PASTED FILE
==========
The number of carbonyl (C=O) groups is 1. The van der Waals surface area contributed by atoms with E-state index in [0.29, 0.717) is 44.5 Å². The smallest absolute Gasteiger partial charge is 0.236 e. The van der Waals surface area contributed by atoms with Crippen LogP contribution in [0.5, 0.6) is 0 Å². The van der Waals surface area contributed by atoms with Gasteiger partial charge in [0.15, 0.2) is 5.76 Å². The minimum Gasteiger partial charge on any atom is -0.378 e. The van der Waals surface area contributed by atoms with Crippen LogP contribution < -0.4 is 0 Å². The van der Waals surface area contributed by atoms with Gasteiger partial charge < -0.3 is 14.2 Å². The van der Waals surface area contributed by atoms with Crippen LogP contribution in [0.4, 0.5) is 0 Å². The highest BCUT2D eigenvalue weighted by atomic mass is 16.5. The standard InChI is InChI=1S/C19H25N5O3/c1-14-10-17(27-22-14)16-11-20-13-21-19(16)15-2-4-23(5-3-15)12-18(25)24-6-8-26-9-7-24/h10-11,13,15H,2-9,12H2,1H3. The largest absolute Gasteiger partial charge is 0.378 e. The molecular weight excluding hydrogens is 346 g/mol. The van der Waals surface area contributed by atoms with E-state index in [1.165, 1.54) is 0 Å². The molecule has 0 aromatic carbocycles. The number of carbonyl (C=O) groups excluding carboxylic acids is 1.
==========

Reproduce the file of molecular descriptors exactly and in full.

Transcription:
The number of carbonyl (C=O) groups is 1. The van der Waals surface area contributed by atoms with E-state index in [0.29, 0.717) is 44.5 Å². The smallest absolute Gasteiger partial charge is 0.236 e. The van der Waals surface area contributed by atoms with Crippen LogP contribution in [0.5, 0.6) is 0 Å². The van der Waals surface area contributed by atoms with Gasteiger partial charge in [0.15, 0.2) is 5.76 Å². The minimum Gasteiger partial charge on any atom is -0.378 e. The van der Waals surface area contributed by atoms with Crippen LogP contribution < -0.4 is 0 Å². The van der Waals surface area contributed by atoms with Gasteiger partial charge < -0.3 is 14.2 Å². The van der Waals surface area contributed by atoms with Crippen LogP contribution in [0.4, 0.5) is 0 Å². The highest BCUT2D eigenvalue weighted by atomic mass is 16.5. The standard InChI is InChI=1S/C19H25N5O3/c1-14-10-17(27-22-14)16-11-20-13-21-19(16)15-2-4-23(5-3-15)12-18(25)24-6-8-26-9-7-24/h10-11,13,15H,2-9,12H2,1H3. The largest absolute Gasteiger partial charge is 0.378 e. The molecular weight excluding hydrogens is 346 g/mol. The van der Waals surface area contributed by atoms with E-state index in [1.165, 1.54) is 0 Å². The molecule has 0 aromatic carbocycles. The number of carbonyl (C=O) groups excluding carboxylic acids is 1.